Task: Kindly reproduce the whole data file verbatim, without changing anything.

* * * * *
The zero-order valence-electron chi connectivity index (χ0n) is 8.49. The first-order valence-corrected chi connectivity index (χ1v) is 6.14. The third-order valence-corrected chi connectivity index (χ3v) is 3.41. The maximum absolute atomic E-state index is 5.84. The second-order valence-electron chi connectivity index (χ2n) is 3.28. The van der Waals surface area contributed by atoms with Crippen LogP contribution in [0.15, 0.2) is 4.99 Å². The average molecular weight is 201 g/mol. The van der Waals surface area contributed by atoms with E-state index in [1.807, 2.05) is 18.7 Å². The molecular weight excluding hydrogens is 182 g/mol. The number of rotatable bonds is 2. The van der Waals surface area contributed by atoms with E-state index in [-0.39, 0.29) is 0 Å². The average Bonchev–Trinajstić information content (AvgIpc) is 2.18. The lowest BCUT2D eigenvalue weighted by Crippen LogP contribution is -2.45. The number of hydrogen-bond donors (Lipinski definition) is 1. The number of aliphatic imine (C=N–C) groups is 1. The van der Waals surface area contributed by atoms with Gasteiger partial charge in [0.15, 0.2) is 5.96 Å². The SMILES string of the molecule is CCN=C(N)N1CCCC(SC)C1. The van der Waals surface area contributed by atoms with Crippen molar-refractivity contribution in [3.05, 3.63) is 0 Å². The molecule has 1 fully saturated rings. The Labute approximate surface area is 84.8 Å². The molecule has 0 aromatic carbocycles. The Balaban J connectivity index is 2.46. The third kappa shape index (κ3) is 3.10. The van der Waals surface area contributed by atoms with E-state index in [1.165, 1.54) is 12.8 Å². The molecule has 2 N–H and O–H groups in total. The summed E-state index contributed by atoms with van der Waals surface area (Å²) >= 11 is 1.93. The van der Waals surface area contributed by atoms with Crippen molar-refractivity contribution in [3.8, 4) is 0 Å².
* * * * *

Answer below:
The zero-order valence-electron chi connectivity index (χ0n) is 8.49. The first-order valence-corrected chi connectivity index (χ1v) is 6.14. The third-order valence-corrected chi connectivity index (χ3v) is 3.41. The maximum absolute atomic E-state index is 5.84. The second-order valence-electron chi connectivity index (χ2n) is 3.28. The van der Waals surface area contributed by atoms with Crippen LogP contribution in [0.15, 0.2) is 4.99 Å². The average molecular weight is 201 g/mol. The van der Waals surface area contributed by atoms with E-state index in [1.807, 2.05) is 18.7 Å². The molecular weight excluding hydrogens is 182 g/mol. The number of rotatable bonds is 2. The van der Waals surface area contributed by atoms with E-state index in [-0.39, 0.29) is 0 Å². The average Bonchev–Trinajstić information content (AvgIpc) is 2.18. The lowest BCUT2D eigenvalue weighted by Crippen LogP contribution is -2.45. The number of hydrogen-bond donors (Lipinski definition) is 1. The number of aliphatic imine (C=N–C) groups is 1. The van der Waals surface area contributed by atoms with Gasteiger partial charge in [0.15, 0.2) is 5.96 Å². The SMILES string of the molecule is CCN=C(N)N1CCCC(SC)C1. The van der Waals surface area contributed by atoms with Crippen molar-refractivity contribution in [3.05, 3.63) is 0 Å². The molecule has 1 fully saturated rings. The Labute approximate surface area is 84.8 Å². The molecule has 0 aromatic carbocycles. The Balaban J connectivity index is 2.46. The third kappa shape index (κ3) is 3.10. The van der Waals surface area contributed by atoms with E-state index in [1.165, 1.54) is 12.8 Å². The molecule has 2 N–H and O–H groups in total. The summed E-state index contributed by atoms with van der Waals surface area (Å²) >= 11 is 1.93. The van der Waals surface area contributed by atoms with Crippen molar-refractivity contribution in [3.8, 4) is 0 Å².